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Daniel Zhu

1. When we eat a potato, we eat starch. In our mouth, mechanical digestion occurs. Our teeth grind up the food and we separate the molecules. Our salivary glands produce an Enzyme called salivary amylase which speeds up the hydrolysis of the starch. It breaks the starch into smaller polysaccharides. Then, the starch goes down the esophagus to the stomach. In the stomach, more mechanical digestion occurs as the stomach churns the starch. This breaks down the starch into even smaller polymers. The hydrochloric acid in the stomach breaks down proteins. A most of the hydrolysis and digestion take place in the small intestine, in the form of chemical and mechanical digestion. The pancreatic amylase and other Enzymes from the lining of the intestine hydrolyze the polymers in monomers or monosaccharides. The monomers are absorbed by the lining of the small intestine during the process of absorption. The epithelial tissue in the small intestine does the absorbing. There, they go into capillaries and the bloodstream sends the monosaccharides to cells of the body. These monosaccharides are eventually used as a reactant in C/R to produce ATP to do cell work. Monomers are readily available for C/R like change in your pocket. You can use it right away. Not all monomers are used this way though. Some of it is used to build molecules like DNA, RNA, amino acids, and vitamins with the help of enzymes. Also, the monomers can be used to synthesize glycogen, a polysaccharide. We need enzymes to help speed the dehydration synthesis in the process that glycogen is produced. Glycogen is a short term storage molecule, found in muscle cells and the liver. Glycogen is readily available but you have to hydrolyze it into glucose. Its like money in your checking account. You have to go get the money but you can use it right away. The monomers can also be converted to fats by an enzyme. The fat is a long term energy storage form and requires a long time to hydrolyze it to glucose. The fat is found in fat cells. The fat is like a bond, it takes a long time to hydrolyze it to glucose, just like you cant just spend a bond. You have to wait years. Lets say you went on a run. First, you would use up all the glucose in your cells to produce the extra ATP needed when you run. Then, you would start to hydrolyze glycogen and fats because you need glucose to live and you almost ran out. Thats why when you run or exercise, you burn fats by converting them to glucose and use it for C/R to produce ATP. When you go on a diet, you would use up all the glucose in your cells, glycogen and fats. Since you wouldnt be eating anything else, you would have to hydrolyze amino acids into monomers of glucose because you require glucose for C/R to produce ATP to do cell work.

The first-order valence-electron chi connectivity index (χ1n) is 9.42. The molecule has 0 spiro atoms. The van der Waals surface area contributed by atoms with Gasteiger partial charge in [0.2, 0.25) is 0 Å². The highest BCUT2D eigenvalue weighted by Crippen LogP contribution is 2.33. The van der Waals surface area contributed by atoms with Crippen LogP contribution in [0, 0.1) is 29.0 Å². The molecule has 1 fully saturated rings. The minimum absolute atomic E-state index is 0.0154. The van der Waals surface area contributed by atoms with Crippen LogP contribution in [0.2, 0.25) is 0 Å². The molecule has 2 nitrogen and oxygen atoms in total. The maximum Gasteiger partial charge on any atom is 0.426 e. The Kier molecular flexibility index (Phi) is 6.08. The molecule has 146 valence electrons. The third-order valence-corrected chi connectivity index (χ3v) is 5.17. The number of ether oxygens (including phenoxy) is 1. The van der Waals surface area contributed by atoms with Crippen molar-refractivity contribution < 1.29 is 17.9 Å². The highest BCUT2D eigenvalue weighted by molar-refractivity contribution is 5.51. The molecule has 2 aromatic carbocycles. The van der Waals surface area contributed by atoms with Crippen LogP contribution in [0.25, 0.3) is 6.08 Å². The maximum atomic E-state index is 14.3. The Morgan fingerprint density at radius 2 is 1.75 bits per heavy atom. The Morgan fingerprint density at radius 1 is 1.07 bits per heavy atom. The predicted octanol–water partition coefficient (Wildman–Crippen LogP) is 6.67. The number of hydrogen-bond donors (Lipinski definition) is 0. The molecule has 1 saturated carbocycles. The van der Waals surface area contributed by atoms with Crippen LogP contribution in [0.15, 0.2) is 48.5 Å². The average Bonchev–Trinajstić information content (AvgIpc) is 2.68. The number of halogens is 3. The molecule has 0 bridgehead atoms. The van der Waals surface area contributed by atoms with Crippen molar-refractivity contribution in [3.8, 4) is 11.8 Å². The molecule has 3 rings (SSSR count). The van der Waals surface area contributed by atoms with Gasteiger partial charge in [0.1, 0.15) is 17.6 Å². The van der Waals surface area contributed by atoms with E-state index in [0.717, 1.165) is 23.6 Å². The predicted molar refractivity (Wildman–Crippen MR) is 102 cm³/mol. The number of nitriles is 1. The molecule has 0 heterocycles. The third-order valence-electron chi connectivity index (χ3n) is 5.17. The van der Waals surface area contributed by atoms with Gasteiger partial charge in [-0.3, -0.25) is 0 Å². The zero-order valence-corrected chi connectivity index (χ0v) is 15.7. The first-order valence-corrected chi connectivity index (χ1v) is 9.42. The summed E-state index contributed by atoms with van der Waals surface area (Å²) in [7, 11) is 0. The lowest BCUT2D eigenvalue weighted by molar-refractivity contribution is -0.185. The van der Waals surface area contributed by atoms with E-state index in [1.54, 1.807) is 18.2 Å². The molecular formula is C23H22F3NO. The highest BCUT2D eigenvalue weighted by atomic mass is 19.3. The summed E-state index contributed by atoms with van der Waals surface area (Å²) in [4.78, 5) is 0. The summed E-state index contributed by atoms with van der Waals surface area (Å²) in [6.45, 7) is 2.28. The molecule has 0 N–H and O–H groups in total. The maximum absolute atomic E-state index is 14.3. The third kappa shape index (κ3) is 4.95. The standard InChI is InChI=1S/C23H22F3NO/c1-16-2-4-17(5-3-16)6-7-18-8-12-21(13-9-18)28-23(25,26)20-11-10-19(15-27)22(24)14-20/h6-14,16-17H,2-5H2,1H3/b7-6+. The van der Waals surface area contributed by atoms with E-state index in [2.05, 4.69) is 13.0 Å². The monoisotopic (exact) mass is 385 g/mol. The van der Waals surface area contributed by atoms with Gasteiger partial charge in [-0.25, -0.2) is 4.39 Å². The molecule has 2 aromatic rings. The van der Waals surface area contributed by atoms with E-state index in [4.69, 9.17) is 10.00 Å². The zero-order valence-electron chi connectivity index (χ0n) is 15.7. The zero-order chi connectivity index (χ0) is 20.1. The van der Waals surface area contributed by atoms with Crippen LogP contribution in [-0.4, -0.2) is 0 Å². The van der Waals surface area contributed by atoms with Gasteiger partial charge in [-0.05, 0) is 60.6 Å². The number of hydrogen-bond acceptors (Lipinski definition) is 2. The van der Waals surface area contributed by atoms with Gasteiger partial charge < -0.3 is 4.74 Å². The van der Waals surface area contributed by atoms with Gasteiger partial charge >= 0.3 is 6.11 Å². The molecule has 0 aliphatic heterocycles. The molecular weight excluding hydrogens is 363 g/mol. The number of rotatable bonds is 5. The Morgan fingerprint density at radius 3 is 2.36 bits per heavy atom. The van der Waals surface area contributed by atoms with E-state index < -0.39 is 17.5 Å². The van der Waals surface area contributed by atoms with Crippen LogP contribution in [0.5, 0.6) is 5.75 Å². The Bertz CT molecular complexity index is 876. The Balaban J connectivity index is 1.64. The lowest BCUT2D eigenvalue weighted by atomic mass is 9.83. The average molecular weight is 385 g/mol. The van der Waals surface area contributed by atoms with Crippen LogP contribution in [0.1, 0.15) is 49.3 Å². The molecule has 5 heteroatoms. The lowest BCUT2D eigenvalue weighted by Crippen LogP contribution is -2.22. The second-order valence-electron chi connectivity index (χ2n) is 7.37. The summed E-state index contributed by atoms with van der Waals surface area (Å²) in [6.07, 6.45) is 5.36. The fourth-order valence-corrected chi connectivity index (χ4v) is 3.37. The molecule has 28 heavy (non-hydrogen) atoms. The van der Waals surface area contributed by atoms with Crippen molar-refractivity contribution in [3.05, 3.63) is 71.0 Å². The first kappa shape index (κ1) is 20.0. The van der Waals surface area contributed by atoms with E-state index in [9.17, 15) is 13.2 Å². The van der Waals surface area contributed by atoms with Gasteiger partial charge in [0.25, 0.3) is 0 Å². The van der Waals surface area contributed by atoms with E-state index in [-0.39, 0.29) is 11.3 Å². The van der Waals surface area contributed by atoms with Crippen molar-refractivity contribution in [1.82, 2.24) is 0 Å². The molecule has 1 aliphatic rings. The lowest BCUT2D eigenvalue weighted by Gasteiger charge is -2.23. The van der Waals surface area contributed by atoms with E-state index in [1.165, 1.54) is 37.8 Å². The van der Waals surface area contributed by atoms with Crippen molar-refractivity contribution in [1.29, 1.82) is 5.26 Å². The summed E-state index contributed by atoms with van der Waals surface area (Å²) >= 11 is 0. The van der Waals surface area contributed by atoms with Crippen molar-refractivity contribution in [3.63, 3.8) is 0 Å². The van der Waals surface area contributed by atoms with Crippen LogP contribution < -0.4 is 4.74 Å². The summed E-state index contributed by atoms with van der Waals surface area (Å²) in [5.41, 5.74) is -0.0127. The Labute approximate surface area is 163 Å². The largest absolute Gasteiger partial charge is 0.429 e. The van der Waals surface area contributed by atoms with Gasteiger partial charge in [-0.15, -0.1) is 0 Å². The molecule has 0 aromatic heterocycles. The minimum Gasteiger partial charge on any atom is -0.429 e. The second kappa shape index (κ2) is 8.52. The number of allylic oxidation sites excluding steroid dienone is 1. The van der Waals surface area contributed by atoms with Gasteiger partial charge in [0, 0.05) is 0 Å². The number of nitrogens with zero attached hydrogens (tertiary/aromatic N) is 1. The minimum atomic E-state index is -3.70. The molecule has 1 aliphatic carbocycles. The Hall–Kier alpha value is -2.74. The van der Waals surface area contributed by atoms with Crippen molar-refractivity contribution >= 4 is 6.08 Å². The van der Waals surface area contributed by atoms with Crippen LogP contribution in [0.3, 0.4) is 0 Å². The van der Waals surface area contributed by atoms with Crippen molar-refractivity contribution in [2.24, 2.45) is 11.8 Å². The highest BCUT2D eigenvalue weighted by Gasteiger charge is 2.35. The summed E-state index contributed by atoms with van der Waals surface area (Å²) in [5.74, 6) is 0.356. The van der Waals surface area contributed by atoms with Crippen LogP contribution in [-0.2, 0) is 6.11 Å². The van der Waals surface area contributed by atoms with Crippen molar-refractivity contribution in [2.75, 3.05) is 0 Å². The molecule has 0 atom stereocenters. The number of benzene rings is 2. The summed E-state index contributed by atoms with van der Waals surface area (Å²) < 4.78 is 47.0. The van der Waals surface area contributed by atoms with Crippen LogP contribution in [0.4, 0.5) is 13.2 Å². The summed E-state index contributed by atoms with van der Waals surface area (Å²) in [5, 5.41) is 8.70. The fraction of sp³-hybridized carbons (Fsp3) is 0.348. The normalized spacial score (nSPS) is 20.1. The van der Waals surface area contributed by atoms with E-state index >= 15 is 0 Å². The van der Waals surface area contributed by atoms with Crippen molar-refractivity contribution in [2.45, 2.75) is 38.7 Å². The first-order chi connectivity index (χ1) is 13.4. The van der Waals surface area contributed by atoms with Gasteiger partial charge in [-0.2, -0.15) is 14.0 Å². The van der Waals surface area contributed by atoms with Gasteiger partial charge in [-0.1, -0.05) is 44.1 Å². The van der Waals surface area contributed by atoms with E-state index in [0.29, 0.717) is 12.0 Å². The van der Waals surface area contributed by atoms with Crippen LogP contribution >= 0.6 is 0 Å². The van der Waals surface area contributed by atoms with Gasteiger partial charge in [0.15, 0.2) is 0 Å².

Daniel Zhu


Oranges, oats, onions, beans, barley, buckwheat, bran.

3. a) Starches and glucose are found in plants. Glycogen is only found in humans. Only starches and glycogen can be hydrolyzed in humans. They have different structures and different functions. b) They all contain glucose, all are polysaccharides and all play a role in humans. They are all polar molecules and all can be synthesized and hydrolyzed. They also all contain carbon, hydrogen and oxygen.